No Olympic Village for Norway’s skiers

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South Korean officials built a modern yet traditional Olympic Village to house athletes competing in the Winter Olympics but Norwegian skiers and biathlon athletes aren’t staying there. They have their own exclusive accommodation aimed at helping them win medals, and their haul increased on Tuesday.

Olympic officials including the head of the International Olympic Committee, Thomas Bach, toured Olympic Village before the winter games began last week. Norwegian skiers and biathlon stars, though, aren’t staying there. PHOTO: IOC/Greg Martin

Johannes Høsflot Klæbo, the 21-year-old Norwegian sensation who took the cross-country skiing world by storm this winter, won his first gold meal in PyeongChang on Tuesday. Klæbo outclassed his competitors once again in the men’s sprint, while Maiken Caspersen Falla won silver for the women.

Both could retire this evening to the “boutique” Hotel Olive, a former two-star hotel that Norwegian athletics spent millions of kroner remodelling, along with a former nearby gym, to accommodate the cross-country and biathlon teams plus support staff. Newspaper Aftenposten reported that all told, the Norwegians have spent NOK 21 million (USD 2.6 million) on everything from new beds and black-out curtains on the windows (to ensure the athletes get enough sleep) and transporting equipment including an indoor roller-skiing treadmill on which the athletes can train.

Own Norwegian food, too
The Norwegians have also sent their own food for the athletes from Norway, along with hygiene standards, to help prevent illness. State broadcaster NRK noted last week that each athlete also has his or her own cheese slicer, to further hinder inadvertent sharing of any germs.

The accommodation was not supposed to be “fancy,” Ingrid Bahr of Norway’s Olympic administration told Aftenposten, “but it’s very important that it’s clean and that the ahtletes sleep well.” No kimchi or other Korean specialities for the skiers either: “Among other things we’re bringing over quite a bit of Norwegian cheese. Open-faced sandwiches with Norwegian ingredients is an important part of their nourishment during the Olympics, so we’re sending over the food the athletes are used to.”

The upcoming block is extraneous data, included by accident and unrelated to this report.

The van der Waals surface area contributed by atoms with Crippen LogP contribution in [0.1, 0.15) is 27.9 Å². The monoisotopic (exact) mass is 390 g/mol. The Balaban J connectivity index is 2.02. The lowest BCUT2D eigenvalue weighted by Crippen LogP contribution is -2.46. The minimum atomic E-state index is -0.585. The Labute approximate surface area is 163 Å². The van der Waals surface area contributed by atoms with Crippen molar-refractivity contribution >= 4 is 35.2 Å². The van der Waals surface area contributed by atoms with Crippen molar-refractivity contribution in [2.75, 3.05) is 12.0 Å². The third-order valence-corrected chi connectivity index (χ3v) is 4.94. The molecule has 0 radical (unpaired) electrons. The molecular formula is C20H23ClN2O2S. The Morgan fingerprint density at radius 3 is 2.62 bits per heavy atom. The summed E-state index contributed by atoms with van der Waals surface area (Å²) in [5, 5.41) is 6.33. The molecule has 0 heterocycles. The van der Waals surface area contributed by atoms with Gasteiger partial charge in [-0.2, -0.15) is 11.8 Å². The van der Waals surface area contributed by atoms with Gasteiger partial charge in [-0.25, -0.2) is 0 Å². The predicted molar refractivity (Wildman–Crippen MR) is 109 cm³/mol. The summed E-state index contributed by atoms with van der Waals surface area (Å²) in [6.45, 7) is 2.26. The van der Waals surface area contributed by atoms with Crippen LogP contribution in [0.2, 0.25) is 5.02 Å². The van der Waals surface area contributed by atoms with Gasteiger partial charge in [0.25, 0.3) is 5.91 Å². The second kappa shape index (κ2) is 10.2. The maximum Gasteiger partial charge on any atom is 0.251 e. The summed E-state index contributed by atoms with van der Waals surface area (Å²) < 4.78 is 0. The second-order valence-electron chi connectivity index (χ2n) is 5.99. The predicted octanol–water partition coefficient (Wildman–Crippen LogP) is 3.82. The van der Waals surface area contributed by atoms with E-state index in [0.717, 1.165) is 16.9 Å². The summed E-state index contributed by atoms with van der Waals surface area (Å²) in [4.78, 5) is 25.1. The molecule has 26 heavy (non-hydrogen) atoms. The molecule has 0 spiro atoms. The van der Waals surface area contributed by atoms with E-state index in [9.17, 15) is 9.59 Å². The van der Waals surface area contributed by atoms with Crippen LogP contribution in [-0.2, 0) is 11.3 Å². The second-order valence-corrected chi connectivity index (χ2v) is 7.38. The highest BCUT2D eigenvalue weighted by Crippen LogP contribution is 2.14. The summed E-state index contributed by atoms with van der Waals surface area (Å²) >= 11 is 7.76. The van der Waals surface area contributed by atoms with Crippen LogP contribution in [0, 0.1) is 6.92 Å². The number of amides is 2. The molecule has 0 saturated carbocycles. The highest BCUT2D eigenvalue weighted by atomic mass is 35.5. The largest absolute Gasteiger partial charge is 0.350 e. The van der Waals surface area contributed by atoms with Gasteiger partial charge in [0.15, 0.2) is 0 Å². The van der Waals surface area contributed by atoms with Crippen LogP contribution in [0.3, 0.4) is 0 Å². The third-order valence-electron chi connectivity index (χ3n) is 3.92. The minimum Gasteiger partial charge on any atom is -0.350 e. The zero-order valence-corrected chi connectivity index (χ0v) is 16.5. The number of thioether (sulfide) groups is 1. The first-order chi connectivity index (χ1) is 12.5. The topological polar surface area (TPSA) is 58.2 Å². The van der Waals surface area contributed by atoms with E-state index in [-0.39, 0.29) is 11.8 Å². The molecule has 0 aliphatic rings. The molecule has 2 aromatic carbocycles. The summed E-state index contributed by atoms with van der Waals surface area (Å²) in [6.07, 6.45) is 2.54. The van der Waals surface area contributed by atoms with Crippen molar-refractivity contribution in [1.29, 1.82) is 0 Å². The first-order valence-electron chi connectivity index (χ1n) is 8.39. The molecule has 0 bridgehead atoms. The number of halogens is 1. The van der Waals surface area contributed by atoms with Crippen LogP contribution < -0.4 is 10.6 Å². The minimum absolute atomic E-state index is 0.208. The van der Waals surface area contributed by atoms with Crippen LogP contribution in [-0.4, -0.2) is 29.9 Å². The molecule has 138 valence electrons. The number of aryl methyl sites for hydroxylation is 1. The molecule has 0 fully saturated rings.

Gold in ski jumping for women
Norway’s alpine skiers are also being accommodated at their own hotel but Aftenposten reported that other Norwegian participants were staying at Olympic Village. They’re not doing too badly, but Norway lost its last chance at a bronze medal in mixed curling on Tuesday and Austria’s Marcel Hirscher, along with French downhill racers Alexis Pinturault and Victor Muffat Jeandel were too fast for Norway’s Aksel Lund Svindal and Kjetil Jansrud.

But Maren Lundby, a 23-year-old ski jumper from Toten, won gold on Monday, the latest Norwegian woman to carry on the tradition of the legendary Anette Sagen, who fought for years for women ski jumpers to be able to compete on the same terms as men, also in the Olympics. Lundby’s and Klæbo’s gold medals brought Norway’s total to three plus eight other medals, leaving Norway still with the most at 11 as of Tuesday night.

newsinenglish.no/Nina Berglund